The following morning we were able to assess the damage. Many roads were washed away or cut off by flooding and the town’s city center had been flooded
A lot of the local hikes have been closed for repairs however, we still enjoyed exploring particularly as we are going into Spring and things are starting to warm up
Enjoyed a Saturday hike to Whanagrei Falls with Cindi and Ian Smith on s/v Ocean Reach
Martin and Bill took the day off to go fishing and Martin landed the biggest snapper ever caught on Bill’s boat
Spring has Sprung
So grateful to have some quality time with the ladies at Naylene’s farm. Seeing all the cute new lambs was neat but holding a 12 day old baby lamb was pricesless.
Naylene, Betsy, me, Lauri and Tiny
If nothing else Covid has forced a lot of us to expand our horizons and try and do things that we would have never have done prior to the pandemic. Volunteering, dance, aqua-fit, singing groups and Cooking!
It all started when Julie on S/V Stray Cat wanted to learn how to make Chinese dumplings…the venue was secured, the invites sent and the Chefs organized. A super fun kind of laugh out loud, hands on afternoon of cooking!
Tuesday night “themed” happy hours have been the mainstay of the stranded sailors in Whanagarei
Phil & Naylene’s Goat Roast
It finally has started to warm up so Phil and Naylene had a few of us up to the farm to enjoy a goat roast. Super chill day spent hiking and enjoying the wonderful folks we have met here and the beautiful landscapes
The cruising gang: Annie & Leum, Sylvia & Tom, John & Lorola, Elizabeth & Matt, Betsy & Kenny, Kathy & Dave, Rikka & Toumoa, Lauri & Chuck, Martin and Ellen, Vandy, David, Naylene and Phil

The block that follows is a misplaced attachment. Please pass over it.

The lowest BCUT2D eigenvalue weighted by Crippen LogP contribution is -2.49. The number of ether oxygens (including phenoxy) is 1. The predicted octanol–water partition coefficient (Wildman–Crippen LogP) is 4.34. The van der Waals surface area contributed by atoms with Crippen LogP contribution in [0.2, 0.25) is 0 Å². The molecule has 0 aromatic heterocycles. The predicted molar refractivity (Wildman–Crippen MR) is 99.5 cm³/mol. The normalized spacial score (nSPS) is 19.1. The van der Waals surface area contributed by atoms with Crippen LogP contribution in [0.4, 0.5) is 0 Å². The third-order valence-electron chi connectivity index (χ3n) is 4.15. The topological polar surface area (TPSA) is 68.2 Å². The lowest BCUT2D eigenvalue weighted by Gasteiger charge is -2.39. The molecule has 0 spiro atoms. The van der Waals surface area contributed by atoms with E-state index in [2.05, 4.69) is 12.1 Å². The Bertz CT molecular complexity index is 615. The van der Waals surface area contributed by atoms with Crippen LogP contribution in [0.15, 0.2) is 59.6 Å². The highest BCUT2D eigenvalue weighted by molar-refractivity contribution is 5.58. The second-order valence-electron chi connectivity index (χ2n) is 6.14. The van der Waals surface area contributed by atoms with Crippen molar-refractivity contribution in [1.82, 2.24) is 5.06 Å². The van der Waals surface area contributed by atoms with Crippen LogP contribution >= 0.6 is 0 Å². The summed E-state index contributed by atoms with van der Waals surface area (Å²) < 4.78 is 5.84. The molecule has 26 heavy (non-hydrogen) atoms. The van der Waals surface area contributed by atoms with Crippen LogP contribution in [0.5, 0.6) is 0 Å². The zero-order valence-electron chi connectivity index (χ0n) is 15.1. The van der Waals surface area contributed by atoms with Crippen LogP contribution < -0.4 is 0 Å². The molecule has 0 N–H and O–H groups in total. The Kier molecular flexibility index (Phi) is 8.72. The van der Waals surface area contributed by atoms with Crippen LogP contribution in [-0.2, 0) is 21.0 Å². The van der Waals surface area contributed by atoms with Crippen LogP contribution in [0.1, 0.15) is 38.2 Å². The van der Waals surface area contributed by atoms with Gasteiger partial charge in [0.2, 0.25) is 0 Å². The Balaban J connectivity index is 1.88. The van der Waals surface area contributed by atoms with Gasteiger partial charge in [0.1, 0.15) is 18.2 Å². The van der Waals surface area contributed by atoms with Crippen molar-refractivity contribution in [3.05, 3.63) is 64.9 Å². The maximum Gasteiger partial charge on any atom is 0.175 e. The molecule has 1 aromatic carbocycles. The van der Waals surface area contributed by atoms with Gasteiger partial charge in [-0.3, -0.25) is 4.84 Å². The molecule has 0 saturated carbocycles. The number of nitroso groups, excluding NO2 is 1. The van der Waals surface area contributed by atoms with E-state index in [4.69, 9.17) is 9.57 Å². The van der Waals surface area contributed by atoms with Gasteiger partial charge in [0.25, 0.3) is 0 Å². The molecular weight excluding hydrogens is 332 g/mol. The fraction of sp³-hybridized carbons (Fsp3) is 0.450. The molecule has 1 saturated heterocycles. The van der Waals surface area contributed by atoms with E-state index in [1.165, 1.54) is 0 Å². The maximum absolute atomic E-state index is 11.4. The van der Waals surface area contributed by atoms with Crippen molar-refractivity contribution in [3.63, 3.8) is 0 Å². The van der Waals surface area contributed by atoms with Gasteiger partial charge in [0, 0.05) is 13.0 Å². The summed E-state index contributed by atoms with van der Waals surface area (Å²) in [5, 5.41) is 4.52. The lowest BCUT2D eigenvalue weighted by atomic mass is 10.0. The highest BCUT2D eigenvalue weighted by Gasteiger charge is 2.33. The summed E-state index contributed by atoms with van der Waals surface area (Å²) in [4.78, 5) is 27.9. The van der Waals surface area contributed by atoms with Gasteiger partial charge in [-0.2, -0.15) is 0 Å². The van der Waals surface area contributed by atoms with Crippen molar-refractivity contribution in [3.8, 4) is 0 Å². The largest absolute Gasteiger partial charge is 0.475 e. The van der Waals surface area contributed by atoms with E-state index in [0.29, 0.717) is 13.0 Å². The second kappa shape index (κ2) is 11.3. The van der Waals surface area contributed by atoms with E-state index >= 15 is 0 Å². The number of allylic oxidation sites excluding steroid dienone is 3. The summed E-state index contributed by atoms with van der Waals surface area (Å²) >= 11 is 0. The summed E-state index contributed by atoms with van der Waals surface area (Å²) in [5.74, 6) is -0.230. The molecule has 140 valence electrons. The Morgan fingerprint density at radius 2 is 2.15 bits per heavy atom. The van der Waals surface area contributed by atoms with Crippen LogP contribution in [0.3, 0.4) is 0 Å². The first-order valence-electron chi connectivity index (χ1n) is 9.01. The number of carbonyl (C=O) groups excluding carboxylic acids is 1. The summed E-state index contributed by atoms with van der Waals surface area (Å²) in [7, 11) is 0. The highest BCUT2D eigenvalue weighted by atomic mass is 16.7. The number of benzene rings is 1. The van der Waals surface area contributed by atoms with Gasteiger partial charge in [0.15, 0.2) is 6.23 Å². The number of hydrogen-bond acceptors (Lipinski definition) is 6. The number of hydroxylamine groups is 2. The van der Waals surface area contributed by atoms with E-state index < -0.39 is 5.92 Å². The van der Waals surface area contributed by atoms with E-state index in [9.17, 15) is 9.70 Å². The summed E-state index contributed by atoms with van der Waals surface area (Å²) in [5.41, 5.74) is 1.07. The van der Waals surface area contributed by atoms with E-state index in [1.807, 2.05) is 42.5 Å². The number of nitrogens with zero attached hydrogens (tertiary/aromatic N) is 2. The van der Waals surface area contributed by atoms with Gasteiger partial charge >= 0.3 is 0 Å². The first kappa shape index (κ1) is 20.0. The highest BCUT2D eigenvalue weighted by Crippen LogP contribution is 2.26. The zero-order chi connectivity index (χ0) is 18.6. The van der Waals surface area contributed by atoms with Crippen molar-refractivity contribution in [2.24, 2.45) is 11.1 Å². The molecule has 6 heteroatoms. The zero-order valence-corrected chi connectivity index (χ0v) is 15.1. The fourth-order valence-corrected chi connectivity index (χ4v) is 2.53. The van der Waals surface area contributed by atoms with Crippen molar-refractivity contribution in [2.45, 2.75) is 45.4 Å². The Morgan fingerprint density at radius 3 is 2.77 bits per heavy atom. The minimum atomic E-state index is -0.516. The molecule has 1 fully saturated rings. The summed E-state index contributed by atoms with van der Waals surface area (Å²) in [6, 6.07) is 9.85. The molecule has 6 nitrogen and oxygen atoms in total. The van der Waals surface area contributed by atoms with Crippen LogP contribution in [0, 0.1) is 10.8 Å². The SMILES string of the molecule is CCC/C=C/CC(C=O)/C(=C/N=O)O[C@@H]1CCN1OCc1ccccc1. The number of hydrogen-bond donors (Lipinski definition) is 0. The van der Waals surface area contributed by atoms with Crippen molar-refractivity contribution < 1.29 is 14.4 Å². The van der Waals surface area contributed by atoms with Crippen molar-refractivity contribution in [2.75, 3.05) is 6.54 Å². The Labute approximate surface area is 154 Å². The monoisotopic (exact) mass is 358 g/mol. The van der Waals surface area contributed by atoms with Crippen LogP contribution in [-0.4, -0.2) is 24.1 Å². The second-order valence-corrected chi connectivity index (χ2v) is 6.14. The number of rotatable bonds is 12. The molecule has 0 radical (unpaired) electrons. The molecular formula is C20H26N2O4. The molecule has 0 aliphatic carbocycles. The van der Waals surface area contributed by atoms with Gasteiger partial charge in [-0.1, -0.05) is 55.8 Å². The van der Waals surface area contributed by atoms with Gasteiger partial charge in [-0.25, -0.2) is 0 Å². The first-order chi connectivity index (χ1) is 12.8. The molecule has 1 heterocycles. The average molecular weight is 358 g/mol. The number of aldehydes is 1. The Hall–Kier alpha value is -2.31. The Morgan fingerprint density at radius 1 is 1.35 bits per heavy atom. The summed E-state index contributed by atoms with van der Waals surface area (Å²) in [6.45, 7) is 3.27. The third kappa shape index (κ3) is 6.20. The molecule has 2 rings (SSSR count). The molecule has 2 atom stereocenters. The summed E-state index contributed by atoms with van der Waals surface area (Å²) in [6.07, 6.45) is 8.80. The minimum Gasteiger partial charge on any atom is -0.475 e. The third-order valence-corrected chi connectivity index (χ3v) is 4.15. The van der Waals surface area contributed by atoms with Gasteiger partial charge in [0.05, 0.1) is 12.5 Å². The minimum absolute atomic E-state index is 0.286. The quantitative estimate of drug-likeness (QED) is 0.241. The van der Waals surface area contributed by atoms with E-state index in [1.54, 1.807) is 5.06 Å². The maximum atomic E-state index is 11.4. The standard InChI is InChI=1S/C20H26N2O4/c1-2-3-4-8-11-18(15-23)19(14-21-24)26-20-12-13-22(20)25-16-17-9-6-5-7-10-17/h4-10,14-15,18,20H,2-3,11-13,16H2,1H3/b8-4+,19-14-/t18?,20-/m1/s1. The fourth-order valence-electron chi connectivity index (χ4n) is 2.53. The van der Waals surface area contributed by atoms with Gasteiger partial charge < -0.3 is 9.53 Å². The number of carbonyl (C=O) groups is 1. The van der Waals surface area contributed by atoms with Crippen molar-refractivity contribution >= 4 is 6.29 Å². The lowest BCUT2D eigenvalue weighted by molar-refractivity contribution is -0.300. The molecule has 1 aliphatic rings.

Riverside Drive Marina Music & Food Festival
An afternoon packed with back to back performances by the yachties and Elizabeth, Cindi, Lauri and I sold our handmade jewelry and cozies for charity. We are going into Summer here; a lot of the boats will be setting sail in the upcoming weeks. Still borders are closed but the summer here in NZ is stunning and there are fantastic bays to explore; it is ripe to sail away…around New Zealand
This party was the Grand Finale of celebrations for all the sailors from the “Class of 2020” stuck in Whangarei for a year. Muddling our way through these uncertain times, creating bonds that will be valued for a lifetime. Great time had by all!
June 9, 2020 New Zealand moved to alert level 1- and will return to “mostly” normal lives
First stop after Lockdown; up to Bill and Irene’s house. Richard and Marlene came to town and Derrick was still stranded in New Zealand. Hazardous rain/stormy night driving on a hilly road when we got stuck in the mud on a steep incline and Bill had to tow our van out of the mud. We arrived at Irene’s doorstep drenched and Richard was sprayed from head to toe with mud. She gave us clean clothes while she washed our clothes and we proceeded to have a magical night with a great group of friends
Next stop…Naylene and Phil’s place for a cozy sleep over (Binky and Tiny too)
Finally made it out to Helene Bay Café and Art Gallery. Gorgeous bay view, delicious food and a stunning art gallery and nature stroll just 35 minutes from Whangarei
These are the folks on the “catarman dock” celebrating New Zealand moving to Level 1. These boats managed to stay confined within their dock’s “Bubble Buddies” for the lockdown period. Lifetime bonds and a very unique experience for them all
These are pictures of Owha the Leopard Seal. These pictures were from 2017 however Owha has been spotted around the Marina again recently. Martin got the fright of his life walking on the dock at night, he shone his flashlight right at her while she was busy eating a eel. I heard Martin scream and rushed out but she was already gone.